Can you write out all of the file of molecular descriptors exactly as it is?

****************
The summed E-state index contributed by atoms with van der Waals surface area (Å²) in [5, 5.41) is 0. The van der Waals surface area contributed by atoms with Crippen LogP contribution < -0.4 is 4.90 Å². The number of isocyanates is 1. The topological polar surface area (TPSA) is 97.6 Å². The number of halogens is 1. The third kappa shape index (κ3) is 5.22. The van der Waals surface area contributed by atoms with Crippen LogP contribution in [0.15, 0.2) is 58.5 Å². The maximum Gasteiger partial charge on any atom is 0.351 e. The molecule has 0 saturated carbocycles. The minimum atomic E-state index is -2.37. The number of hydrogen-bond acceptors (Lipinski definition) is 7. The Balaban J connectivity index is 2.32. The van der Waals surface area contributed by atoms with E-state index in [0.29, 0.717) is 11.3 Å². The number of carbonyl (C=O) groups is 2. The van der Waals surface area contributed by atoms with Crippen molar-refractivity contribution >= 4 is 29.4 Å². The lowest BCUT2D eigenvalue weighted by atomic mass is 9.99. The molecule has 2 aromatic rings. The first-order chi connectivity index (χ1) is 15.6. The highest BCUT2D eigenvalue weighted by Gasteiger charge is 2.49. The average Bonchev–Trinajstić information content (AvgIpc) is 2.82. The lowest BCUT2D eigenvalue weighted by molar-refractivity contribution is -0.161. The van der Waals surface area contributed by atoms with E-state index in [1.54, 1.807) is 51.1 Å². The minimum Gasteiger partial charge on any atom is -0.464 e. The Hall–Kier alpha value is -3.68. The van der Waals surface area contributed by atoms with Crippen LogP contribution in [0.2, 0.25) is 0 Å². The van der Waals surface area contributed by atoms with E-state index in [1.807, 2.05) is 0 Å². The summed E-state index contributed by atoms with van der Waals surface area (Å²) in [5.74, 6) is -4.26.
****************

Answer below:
The summed E-state index contributed by atoms with van der Waals surface area (Å²) in [5, 5.41) is 0. The van der Waals surface area contributed by atoms with Crippen LogP contribution < -0.4 is 4.90 Å². The number of isocyanates is 1. The topological polar surface area (TPSA) is 97.6 Å². The number of halogens is 1. The third kappa shape index (κ3) is 5.22. The van der Waals surface area contributed by atoms with Crippen LogP contribution in [0.15, 0.2) is 58.5 Å². The maximum Gasteiger partial charge on any atom is 0.351 e. The molecule has 0 saturated carbocycles. The minimum atomic E-state index is -2.37. The number of hydrogen-bond acceptors (Lipinski definition) is 7. The Balaban J connectivity index is 2.32. The van der Waals surface area contributed by atoms with E-state index in [0.29, 0.717) is 11.3 Å². The number of carbonyl (C=O) groups is 2. The van der Waals surface area contributed by atoms with Crippen molar-refractivity contribution >= 4 is 29.4 Å². The lowest BCUT2D eigenvalue weighted by atomic mass is 9.99. The molecule has 2 aromatic rings. The first-order chi connectivity index (χ1) is 15.6. The highest BCUT2D eigenvalue weighted by Gasteiger charge is 2.49. The average Bonchev–Trinajstić information content (AvgIpc) is 2.82. The lowest BCUT2D eigenvalue weighted by molar-refractivity contribution is -0.161. The van der Waals surface area contributed by atoms with E-state index in [1.54, 1.807) is 51.1 Å². The minimum Gasteiger partial charge on any atom is -0.464 e. The Hall–Kier alpha value is -3.68. The van der Waals surface area contributed by atoms with Crippen LogP contribution in [0.2, 0.25) is 0 Å². The van der Waals surface area contributed by atoms with E-state index in [1.807, 2.05) is 0 Å². The summed E-state index contributed by atoms with van der Waals surface area (Å²) in [5.74, 6) is -4.26.